Kia Corporation and Hyundai Motor Company have signed a memorandum of understanding with the Canadian company, Next Hydrogen Corporation, specializing in water electrolysis technology and a subsidiary of Next Hydrogen Solutions Inc.
Under the agreement, the companies will jointly develop an alkaline water electrolysis system and its related stack for the purpose of generating green hydrogen economically and exploring new business opportunities and technological applications.
“We are pleased to partner with Next Hydrogen specializing in state-of-the-art water electrolysis technology. This partnership is another leap forward for our hydrogen business and will be our first step into the alkaline water electrolysis market,” said Jae-Hyuk Oh, Vice President and Head of Energy Business Development Group at Hyundai Motor Group.
The companies will jointly develop an alkaline water electrolysis system.
Among the various methods of water electrolysis, the alkaline water electrolysis system is regarded as technologically one of the most rigorously tested and proven means with a long track record of research and development.
The aim is to advance stack-related technologies that are at the core of the alkaline water electrolysis system to reduce the cost of building the system and maintaining/operating the system.
The newly developed stack will use Kia and Hyundai Motor’s component technology related to electrodes, bipolar plates and current collectors, combined with Next Hydrogen’s design technology. A pilot test is planned for next year, and the companies will also explore potential technological applications and commercial arrangements.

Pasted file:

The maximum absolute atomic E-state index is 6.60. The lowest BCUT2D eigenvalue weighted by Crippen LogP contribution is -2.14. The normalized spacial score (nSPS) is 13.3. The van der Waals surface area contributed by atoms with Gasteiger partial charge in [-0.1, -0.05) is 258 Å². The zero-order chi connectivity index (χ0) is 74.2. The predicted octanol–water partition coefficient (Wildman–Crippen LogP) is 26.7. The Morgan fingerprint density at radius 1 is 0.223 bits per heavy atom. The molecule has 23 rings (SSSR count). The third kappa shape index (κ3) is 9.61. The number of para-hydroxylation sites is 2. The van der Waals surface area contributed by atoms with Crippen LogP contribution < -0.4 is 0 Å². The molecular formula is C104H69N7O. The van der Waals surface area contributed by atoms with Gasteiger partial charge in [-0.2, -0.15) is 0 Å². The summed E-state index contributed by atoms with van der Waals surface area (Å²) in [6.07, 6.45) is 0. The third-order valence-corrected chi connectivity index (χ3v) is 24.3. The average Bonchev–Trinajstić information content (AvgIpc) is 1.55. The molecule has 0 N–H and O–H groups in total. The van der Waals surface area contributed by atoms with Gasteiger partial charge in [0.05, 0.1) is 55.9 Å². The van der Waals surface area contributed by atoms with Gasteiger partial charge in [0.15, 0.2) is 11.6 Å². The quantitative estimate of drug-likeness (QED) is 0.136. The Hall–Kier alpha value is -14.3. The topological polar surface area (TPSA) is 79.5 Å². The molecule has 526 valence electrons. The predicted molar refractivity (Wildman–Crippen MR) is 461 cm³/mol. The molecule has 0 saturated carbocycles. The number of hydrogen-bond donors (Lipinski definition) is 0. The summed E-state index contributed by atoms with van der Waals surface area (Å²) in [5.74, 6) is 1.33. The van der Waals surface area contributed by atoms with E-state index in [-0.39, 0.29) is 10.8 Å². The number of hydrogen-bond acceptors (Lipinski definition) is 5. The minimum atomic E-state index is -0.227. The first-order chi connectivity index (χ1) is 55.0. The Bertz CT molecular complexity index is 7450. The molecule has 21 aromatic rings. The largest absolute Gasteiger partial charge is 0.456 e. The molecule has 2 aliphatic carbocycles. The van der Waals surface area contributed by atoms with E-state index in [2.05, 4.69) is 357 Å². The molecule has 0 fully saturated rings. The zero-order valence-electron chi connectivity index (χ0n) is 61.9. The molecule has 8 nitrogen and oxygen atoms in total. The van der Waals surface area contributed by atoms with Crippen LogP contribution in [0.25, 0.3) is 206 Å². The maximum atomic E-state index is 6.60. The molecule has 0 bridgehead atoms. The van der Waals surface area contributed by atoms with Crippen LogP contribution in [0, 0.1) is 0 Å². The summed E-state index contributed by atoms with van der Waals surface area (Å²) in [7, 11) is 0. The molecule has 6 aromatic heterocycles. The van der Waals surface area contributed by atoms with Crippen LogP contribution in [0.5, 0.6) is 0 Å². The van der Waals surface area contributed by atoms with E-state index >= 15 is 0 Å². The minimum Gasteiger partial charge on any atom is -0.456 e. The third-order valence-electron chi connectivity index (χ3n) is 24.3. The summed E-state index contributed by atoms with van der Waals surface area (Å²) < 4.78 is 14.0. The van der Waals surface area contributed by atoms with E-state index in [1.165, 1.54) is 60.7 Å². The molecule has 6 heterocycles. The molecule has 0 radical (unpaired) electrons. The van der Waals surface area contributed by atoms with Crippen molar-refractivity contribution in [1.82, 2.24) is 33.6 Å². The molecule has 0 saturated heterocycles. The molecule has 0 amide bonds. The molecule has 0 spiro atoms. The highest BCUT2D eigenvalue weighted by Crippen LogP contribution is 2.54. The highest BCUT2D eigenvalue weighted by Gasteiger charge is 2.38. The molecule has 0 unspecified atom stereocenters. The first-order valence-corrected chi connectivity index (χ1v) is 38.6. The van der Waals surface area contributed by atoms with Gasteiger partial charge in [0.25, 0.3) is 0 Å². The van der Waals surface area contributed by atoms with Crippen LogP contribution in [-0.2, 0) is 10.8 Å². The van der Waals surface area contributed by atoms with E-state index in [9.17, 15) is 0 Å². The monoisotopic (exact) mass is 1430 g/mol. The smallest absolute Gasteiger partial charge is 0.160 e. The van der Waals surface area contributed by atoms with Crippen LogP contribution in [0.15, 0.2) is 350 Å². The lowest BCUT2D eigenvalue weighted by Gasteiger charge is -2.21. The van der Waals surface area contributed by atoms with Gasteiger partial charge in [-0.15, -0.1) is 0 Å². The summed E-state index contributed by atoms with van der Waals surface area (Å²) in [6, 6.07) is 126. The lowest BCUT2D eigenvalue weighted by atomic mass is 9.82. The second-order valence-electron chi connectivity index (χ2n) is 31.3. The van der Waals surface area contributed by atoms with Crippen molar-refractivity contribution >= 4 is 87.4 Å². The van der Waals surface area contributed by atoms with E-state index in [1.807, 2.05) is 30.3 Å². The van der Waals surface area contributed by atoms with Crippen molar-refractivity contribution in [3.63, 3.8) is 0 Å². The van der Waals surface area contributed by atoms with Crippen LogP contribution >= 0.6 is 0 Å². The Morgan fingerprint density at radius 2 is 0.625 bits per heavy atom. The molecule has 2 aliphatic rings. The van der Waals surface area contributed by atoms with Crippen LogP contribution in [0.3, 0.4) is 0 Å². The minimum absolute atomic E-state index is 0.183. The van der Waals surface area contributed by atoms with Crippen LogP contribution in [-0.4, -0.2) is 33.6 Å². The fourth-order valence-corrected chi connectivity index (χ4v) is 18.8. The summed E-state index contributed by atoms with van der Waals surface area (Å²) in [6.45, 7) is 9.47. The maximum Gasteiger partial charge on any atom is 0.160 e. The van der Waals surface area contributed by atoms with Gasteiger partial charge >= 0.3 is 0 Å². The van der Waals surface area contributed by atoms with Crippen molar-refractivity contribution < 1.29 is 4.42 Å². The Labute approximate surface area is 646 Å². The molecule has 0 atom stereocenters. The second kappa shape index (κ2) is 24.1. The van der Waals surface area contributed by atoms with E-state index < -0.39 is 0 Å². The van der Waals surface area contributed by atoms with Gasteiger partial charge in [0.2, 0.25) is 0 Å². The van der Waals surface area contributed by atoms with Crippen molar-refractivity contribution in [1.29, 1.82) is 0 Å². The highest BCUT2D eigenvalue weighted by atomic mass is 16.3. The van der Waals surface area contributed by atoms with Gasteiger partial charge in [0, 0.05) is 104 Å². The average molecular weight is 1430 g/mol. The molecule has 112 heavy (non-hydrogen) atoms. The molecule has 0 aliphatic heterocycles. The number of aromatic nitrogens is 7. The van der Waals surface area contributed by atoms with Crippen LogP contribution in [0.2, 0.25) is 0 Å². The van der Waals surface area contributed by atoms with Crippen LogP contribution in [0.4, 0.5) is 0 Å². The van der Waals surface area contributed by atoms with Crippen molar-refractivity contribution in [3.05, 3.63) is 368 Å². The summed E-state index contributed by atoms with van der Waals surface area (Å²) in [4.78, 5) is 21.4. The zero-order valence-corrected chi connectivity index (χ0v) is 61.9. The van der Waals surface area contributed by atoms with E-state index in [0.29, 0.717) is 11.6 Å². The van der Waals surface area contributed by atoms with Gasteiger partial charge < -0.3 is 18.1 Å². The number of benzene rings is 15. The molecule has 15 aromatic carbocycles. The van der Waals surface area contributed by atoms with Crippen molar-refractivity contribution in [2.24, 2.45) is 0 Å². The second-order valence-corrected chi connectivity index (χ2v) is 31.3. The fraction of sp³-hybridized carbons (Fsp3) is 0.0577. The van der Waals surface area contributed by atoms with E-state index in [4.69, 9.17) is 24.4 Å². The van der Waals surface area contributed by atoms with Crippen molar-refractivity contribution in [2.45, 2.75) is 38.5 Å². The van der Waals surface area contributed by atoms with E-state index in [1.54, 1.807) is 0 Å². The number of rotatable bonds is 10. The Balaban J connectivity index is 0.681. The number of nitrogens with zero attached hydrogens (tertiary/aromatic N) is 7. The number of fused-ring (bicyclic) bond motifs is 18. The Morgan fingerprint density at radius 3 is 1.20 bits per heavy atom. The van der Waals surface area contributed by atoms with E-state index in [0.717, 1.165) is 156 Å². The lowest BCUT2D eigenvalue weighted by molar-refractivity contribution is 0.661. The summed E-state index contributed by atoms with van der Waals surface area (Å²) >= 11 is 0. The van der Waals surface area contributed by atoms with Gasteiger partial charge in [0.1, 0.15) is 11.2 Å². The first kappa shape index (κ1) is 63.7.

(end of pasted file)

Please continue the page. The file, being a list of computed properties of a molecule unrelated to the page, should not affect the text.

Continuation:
“Next Hydrogen’s innovative water electrolysis stack design technology is an ideal solution for enabling the economical production of green hydrogen. This partnership is expected to accelerate efforts to address the incredible emerging opportunities in sustainable transportation globally,” said Raveel Afzaal, President and CEO, Next Hydrogen.
Among the varieties of hydrogen produced by different methods, the conveniently called “green” hydrogen is one of the cleanest varieties, generating zero carbon emissions, as it is produced using water electrolysis powered by renewable energies such as offshore wind. Hailed as the “fuel of the future” for its eco-friendliness, green hydrogen has the potential to revolutionize the world’s industrial and transport sectors.